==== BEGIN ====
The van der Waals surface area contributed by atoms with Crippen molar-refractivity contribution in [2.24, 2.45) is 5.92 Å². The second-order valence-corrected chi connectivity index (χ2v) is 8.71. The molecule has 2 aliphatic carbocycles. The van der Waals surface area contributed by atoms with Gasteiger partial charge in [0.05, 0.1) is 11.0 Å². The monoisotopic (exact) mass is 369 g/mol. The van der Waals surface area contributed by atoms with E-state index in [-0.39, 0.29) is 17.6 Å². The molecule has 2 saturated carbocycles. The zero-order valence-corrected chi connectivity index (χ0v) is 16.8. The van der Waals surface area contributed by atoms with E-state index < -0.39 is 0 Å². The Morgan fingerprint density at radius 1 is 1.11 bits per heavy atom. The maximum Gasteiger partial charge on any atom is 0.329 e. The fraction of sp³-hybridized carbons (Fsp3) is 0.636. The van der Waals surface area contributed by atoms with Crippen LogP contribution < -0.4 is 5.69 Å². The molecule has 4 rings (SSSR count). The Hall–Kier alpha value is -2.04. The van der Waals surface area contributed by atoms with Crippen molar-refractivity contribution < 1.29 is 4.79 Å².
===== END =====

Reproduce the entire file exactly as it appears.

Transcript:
The van der Waals surface area contributed by atoms with Crippen molar-refractivity contribution in [2.24, 2.45) is 5.92 Å². The second-order valence-corrected chi connectivity index (χ2v) is 8.71. The molecule has 2 aliphatic carbocycles. The van der Waals surface area contributed by atoms with Gasteiger partial charge in [0.05, 0.1) is 11.0 Å². The monoisotopic (exact) mass is 369 g/mol. The van der Waals surface area contributed by atoms with E-state index in [-0.39, 0.29) is 17.6 Å². The molecule has 2 saturated carbocycles. The zero-order valence-corrected chi connectivity index (χ0v) is 16.8. The van der Waals surface area contributed by atoms with E-state index < -0.39 is 0 Å². The Morgan fingerprint density at radius 1 is 1.11 bits per heavy atom. The maximum Gasteiger partial charge on any atom is 0.329 e. The fraction of sp³-hybridized carbons (Fsp3) is 0.636. The van der Waals surface area contributed by atoms with Crippen LogP contribution < -0.4 is 5.69 Å². The molecule has 4 rings (SSSR count). The Hall–Kier alpha value is -2.04. The van der Waals surface area contributed by atoms with Crippen molar-refractivity contribution < 1.29 is 4.79 Å².